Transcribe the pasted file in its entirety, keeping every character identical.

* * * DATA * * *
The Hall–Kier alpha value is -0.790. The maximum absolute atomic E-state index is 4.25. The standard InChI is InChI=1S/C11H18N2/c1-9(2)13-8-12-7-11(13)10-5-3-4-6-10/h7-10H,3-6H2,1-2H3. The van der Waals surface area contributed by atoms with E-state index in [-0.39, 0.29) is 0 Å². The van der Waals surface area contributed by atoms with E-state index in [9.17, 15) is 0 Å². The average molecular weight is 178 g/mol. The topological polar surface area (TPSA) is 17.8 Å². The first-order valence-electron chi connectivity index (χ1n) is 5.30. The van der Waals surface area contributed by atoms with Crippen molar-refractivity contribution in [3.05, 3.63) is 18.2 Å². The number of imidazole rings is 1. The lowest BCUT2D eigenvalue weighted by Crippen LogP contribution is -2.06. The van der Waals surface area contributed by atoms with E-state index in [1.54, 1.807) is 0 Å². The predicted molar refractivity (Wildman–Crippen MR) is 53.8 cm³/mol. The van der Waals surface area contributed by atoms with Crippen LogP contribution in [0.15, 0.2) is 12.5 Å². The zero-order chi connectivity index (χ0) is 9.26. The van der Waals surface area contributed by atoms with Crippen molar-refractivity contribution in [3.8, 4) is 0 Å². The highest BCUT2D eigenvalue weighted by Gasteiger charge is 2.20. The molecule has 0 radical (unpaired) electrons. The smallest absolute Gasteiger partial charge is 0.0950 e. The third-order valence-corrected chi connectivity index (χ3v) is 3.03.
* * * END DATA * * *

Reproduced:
The Hall–Kier alpha value is -0.790. The maximum absolute atomic E-state index is 4.25. The standard InChI is InChI=1S/C11H18N2/c1-9(2)13-8-12-7-11(13)10-5-3-4-6-10/h7-10H,3-6H2,1-2H3. The van der Waals surface area contributed by atoms with E-state index in [-0.39, 0.29) is 0 Å². The van der Waals surface area contributed by atoms with E-state index in [9.17, 15) is 0 Å². The average molecular weight is 178 g/mol. The topological polar surface area (TPSA) is 17.8 Å². The first-order valence-electron chi connectivity index (χ1n) is 5.30. The van der Waals surface area contributed by atoms with Crippen molar-refractivity contribution in [3.05, 3.63) is 18.2 Å². The number of imidazole rings is 1. The lowest BCUT2D eigenvalue weighted by Crippen LogP contribution is -2.06. The van der Waals surface area contributed by atoms with E-state index in [1.54, 1.807) is 0 Å². The predicted molar refractivity (Wildman–Crippen MR) is 53.8 cm³/mol. The van der Waals surface area contributed by atoms with Crippen LogP contribution in [0.15, 0.2) is 12.5 Å². The zero-order chi connectivity index (χ0) is 9.26. The van der Waals surface area contributed by atoms with Crippen molar-refractivity contribution in [3.8, 4) is 0 Å². The highest BCUT2D eigenvalue weighted by Gasteiger charge is 2.20. The molecule has 0 radical (unpaired) electrons. The smallest absolute Gasteiger partial charge is 0.0950 e. The third-order valence-corrected chi connectivity index (χ3v) is 3.03.